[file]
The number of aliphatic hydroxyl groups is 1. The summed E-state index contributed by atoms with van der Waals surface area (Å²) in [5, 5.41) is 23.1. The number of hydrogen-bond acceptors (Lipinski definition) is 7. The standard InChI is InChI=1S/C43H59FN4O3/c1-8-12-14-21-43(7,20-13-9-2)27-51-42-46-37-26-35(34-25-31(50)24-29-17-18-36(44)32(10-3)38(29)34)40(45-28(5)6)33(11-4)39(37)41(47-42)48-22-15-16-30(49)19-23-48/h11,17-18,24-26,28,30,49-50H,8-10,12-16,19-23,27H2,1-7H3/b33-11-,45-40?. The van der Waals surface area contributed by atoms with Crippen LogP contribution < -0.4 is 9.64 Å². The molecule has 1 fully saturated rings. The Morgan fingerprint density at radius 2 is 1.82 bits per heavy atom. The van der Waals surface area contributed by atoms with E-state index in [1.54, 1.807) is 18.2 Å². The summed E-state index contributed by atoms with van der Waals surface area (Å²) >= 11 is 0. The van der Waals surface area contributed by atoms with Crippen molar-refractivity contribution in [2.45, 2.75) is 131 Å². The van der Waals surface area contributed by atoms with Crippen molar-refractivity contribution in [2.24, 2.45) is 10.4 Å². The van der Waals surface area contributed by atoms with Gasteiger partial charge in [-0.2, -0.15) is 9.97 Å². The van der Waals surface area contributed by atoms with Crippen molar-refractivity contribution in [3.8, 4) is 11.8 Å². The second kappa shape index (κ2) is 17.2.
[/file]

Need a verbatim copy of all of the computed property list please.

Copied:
The number of aliphatic hydroxyl groups is 1. The summed E-state index contributed by atoms with van der Waals surface area (Å²) in [5, 5.41) is 23.1. The number of hydrogen-bond acceptors (Lipinski definition) is 7. The standard InChI is InChI=1S/C43H59FN4O3/c1-8-12-14-21-43(7,20-13-9-2)27-51-42-46-37-26-35(34-25-31(50)24-29-17-18-36(44)32(10-3)38(29)34)40(45-28(5)6)33(11-4)39(37)41(47-42)48-22-15-16-30(49)19-23-48/h11,17-18,24-26,28,30,49-50H,8-10,12-16,19-23,27H2,1-7H3/b33-11-,45-40?. The van der Waals surface area contributed by atoms with Crippen LogP contribution < -0.4 is 9.64 Å². The molecule has 1 fully saturated rings. The Morgan fingerprint density at radius 2 is 1.82 bits per heavy atom. The van der Waals surface area contributed by atoms with E-state index in [1.54, 1.807) is 18.2 Å². The summed E-state index contributed by atoms with van der Waals surface area (Å²) >= 11 is 0. The van der Waals surface area contributed by atoms with Crippen molar-refractivity contribution in [2.45, 2.75) is 131 Å². The van der Waals surface area contributed by atoms with Crippen molar-refractivity contribution in [2.24, 2.45) is 10.4 Å². The van der Waals surface area contributed by atoms with Gasteiger partial charge in [-0.2, -0.15) is 9.97 Å². The van der Waals surface area contributed by atoms with Crippen molar-refractivity contribution in [3.8, 4) is 11.8 Å². The second kappa shape index (κ2) is 17.2.